The Role of Chance in US Presidential Elections

The San Diego Wet Lab is hosting a political science lecture on Tuesday March 7th from 630pm – 730pm at the La Jolla Riford Library.  David Forney, MIT PhD, from the San Diego Wet Lab will discuss the policies and mechanisms responsible for the difference between the popular vote and the electoral vote, as well as how the electoral college amplifies noise from the polls.


Electoral vote margins in US presidential elections tend to vary widely from popular vote margins.  The 2016 election however, appears as an outlier compared to all other elections from past 100 years. To understand the factors driving this variance, historical data from the National Archives was used to quantify the effects of three policies on the observed variance between the electoral and popular vote. Results indicate that these policies and the various mechanisms that derive from them explain 96% of the variance.  Random noise contributing to narrow state victories has the largest effect, resulting in about 37% of the observed variance in electoral vote – enough to swing victory from one candidate to another.  Furthermore I find a gap growing between left and right that may lead to more discrepancies between popular vote and electoral vote in the future.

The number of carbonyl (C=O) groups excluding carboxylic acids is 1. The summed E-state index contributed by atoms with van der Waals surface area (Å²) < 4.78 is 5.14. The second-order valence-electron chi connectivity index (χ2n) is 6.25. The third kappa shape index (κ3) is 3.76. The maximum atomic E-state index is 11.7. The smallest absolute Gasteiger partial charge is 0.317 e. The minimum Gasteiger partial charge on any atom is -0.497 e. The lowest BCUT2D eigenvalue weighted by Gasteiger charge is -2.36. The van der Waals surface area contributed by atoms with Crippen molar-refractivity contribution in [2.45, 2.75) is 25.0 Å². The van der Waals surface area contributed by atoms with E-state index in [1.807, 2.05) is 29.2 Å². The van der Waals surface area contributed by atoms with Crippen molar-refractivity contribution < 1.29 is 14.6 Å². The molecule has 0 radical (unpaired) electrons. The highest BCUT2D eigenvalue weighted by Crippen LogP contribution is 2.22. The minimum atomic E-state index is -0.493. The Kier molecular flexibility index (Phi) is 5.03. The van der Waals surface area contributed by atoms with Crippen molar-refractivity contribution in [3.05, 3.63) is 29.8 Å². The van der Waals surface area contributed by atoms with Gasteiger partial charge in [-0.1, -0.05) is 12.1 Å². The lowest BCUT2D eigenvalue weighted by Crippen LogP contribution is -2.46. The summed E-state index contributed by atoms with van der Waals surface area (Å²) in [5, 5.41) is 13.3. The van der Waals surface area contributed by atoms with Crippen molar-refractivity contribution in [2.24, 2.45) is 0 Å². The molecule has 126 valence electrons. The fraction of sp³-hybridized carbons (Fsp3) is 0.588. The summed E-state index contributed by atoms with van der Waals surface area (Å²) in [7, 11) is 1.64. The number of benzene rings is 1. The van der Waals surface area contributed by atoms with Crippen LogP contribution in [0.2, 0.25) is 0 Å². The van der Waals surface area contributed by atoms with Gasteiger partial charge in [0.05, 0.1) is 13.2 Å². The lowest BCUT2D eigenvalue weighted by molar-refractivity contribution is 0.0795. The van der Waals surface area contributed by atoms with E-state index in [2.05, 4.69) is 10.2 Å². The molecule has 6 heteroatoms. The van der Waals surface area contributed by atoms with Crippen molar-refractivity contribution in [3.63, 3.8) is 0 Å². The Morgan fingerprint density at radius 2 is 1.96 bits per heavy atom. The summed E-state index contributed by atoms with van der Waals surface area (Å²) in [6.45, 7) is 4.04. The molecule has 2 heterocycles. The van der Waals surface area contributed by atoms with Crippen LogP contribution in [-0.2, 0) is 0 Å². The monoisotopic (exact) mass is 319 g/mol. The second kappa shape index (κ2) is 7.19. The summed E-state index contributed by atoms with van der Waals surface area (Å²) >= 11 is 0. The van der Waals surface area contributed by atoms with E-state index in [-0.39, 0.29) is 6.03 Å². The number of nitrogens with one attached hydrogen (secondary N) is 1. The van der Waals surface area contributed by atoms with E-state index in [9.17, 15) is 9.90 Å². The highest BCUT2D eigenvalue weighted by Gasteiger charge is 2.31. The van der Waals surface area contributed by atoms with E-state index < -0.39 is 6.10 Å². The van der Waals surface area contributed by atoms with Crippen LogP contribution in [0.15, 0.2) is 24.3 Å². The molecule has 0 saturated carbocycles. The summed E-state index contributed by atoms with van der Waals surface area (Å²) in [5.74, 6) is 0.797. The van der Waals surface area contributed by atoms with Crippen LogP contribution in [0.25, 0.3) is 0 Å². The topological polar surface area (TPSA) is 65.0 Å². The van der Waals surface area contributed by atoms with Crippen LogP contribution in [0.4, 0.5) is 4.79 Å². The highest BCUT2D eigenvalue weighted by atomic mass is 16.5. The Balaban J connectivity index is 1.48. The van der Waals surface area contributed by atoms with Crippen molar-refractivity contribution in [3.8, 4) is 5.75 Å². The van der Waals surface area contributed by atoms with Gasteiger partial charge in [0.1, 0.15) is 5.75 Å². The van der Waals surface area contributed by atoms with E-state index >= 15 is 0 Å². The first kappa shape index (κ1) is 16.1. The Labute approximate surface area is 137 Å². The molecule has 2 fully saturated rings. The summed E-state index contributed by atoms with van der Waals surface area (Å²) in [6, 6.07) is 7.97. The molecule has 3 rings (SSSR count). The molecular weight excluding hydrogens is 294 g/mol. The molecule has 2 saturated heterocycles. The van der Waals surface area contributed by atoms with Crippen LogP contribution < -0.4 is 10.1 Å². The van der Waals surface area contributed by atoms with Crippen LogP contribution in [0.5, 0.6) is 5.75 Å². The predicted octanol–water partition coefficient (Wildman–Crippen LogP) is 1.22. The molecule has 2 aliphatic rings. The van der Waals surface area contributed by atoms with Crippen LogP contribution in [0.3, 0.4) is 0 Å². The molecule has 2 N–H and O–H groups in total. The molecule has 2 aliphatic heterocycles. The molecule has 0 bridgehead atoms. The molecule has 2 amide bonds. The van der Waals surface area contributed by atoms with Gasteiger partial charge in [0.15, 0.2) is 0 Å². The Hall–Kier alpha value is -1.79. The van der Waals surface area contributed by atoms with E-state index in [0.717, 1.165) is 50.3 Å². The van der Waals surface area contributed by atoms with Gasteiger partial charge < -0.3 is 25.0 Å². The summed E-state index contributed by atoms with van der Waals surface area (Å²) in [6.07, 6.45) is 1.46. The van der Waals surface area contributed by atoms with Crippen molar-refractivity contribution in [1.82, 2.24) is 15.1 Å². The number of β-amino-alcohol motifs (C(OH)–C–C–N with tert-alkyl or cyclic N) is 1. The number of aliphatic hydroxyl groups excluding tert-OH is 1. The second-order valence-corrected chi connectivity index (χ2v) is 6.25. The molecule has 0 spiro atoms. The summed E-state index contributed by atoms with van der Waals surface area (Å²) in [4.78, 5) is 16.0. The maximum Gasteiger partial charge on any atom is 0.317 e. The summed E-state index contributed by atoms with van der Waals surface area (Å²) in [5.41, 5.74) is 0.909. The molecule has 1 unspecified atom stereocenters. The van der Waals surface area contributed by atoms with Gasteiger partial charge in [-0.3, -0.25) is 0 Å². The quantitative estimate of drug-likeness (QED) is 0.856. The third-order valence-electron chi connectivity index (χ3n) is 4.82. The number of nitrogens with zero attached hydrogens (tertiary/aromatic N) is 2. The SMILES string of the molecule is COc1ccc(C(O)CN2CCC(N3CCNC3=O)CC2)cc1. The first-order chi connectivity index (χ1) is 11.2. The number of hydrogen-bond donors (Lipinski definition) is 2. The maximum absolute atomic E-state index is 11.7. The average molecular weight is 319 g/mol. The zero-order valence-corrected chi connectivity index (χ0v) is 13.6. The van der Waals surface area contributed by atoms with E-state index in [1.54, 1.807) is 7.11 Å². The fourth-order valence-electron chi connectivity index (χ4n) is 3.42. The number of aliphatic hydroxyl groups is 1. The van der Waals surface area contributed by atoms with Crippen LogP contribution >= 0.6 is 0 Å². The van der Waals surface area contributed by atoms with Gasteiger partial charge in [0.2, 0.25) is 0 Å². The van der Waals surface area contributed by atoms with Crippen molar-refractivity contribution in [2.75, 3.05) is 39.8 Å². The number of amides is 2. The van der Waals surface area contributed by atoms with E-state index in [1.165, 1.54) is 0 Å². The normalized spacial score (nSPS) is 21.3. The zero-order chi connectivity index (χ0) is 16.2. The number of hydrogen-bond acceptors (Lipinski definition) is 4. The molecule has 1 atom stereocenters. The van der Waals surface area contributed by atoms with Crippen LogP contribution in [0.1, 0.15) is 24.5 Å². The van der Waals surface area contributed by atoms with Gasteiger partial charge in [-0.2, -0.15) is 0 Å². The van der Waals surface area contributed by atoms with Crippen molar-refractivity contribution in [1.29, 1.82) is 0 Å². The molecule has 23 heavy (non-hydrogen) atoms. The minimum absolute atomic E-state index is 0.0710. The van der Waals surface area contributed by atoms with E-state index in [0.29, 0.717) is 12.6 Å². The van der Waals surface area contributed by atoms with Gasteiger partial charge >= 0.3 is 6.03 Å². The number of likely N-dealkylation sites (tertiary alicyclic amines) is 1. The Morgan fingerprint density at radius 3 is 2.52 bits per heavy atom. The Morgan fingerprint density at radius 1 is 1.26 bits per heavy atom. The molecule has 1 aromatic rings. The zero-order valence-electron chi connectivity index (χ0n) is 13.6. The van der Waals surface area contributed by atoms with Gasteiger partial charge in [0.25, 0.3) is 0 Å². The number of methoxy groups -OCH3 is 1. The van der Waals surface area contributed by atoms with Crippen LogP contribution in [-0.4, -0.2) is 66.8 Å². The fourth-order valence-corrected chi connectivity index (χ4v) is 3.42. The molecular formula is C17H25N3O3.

This event is part of the San Diego Wetlab’s citizen science lecture series held every first Tuesday at 6:30pm at the La Jolla Library and every third Thursday at 6:30pm at the Downtown Library.   Please check the San Diego library system events page for location details and changes in the upcoming schedule.